In my outdoor gear I have an 2Ah emergency iPhone charger to charge the phone in an emergency.
I had a 10Ah external power bank pack but it failed, so I replaced it with a 20Ah unit but after a very wet camp in Essex this pack was damaged – now I have two packs, a 25Ah unit and a 50Ah unit. (See my article here about the real capacities of these External Power Bank Packs real capacity values and my reasons for having two packs.)
These external power bank packs have the following features:
- Large power storage – multiple recharges without the need for mains power.
- Two USB ports, 5v at 1A and 5v at 2.1A.
- Two devices can be charged at once.
- My iPad can be charged from the 2.1A socket (when car camping I often take my iPad)
The 25Ah external power bank pack is very lightweight and slim, ideal for backpacking and even for taking to work when I am working in London but not using the car. The 50Ah model is large and very heavy, more suited for car camping, especially when I am using my Mazda but if I was planning a longer backpacking trip away from the mains it would be worth the weight sacrifice.
To help preserve the battery life on my phone I have used an 8GB Apple iPod Nano, as part of my outdoor gear, for entertainment whilst walking and camping. Diana bought it for me whilst I was practice walking for the Wainwright’s Coast to Coast Walk in 2007 but by the summer of 2014 the battery had faded.
Apple iPod Touch
When I was using an old phone as my MP3 player it was useful to have a spare phone and GPS with me, but it was not essential. When it came to replacing my walking MP3 player cost and weight were a big consideration, then came functionality. The choice in the end was inevitable – an iPod Touch.
I have an iPhone and an iPad and use iTunes for sharing media between devices. It took only a few minutes to fill my new iPod Touch with music, podcasts, ebooks and audiobooks.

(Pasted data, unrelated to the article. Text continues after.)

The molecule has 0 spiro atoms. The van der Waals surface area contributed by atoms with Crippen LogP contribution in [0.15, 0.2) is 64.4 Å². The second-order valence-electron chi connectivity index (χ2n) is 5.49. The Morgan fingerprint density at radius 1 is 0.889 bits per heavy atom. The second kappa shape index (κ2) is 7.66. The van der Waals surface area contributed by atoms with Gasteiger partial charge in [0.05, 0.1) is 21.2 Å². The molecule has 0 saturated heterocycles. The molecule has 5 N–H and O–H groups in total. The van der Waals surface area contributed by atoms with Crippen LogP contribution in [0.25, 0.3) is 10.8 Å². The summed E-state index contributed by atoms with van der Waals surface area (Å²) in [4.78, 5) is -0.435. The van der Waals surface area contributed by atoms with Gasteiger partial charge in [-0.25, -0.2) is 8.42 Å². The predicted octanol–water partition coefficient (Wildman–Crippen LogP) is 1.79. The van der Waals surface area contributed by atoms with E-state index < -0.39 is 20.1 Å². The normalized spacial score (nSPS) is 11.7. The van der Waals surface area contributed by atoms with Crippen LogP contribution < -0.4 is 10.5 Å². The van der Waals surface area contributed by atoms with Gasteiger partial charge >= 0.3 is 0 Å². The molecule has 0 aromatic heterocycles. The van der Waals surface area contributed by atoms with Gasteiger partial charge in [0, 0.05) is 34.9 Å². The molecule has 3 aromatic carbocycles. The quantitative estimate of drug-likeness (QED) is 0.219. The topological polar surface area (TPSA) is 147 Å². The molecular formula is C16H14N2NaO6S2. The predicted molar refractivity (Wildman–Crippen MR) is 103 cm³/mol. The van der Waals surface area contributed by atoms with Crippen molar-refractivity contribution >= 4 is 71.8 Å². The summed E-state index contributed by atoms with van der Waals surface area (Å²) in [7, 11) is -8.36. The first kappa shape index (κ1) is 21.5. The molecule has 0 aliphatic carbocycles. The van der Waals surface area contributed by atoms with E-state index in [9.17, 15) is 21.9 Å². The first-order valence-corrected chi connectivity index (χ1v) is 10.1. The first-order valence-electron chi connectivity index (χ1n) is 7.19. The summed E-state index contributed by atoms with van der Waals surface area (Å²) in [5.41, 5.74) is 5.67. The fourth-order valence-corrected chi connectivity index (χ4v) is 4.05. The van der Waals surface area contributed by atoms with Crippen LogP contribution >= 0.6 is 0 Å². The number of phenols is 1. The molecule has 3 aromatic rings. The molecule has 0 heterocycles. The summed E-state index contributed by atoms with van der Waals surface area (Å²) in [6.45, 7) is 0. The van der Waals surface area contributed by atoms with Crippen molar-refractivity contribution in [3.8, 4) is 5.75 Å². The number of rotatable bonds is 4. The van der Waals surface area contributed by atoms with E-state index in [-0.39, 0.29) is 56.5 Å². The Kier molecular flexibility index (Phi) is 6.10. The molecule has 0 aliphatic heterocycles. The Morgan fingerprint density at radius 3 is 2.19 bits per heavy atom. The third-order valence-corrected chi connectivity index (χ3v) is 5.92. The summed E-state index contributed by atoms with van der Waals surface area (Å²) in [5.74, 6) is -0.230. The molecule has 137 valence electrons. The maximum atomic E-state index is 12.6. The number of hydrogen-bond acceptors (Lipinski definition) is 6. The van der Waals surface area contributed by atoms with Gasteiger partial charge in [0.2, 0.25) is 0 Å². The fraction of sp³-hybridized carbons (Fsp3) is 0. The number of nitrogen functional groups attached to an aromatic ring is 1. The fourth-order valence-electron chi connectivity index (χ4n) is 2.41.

By getting the iPod Touch rather than the lighter, smaller iPods I could use it as a ebook reader – I read a lot and if I can save using my iPhone for this it has a big impact on my phone’s battery life.
I originally bought the 16GB version, when iOS 10 was released I upgraded to a 32GB model.
The Touch has a good iSight camera and wifi. Here are the apps I have installed.
- OneNote, my “do not leave home without” app
- Camera+, primarily used for photo editing
- PressSync, blogging
- iComix, comic reader
- I use Apple’s iBooks and the Music app
- It’s Playing for video
- OneDrive and Cloud Indeed to access files in the cloud
- DS File to access files on my NAS
- iFlash Drive app – with the iFlash drive I now have a memory stick for my iOS devices
- Office 365 – I installed these because I had room and the iPod makes a useful second screen for work when away
- NFL GamePass and SF 49ers apps.
This device is mine, not Octagon’s, but I may need to do some work on it.
I carry a miniature Apple lightning cable.
I have a protective case for the iPhone so I can navigate, blog and take photos in the rain and bad weather.
And backpacking technology I do not use…
I never use the electronic compass app, supplied with the iPhone, I depend on a Silva compass.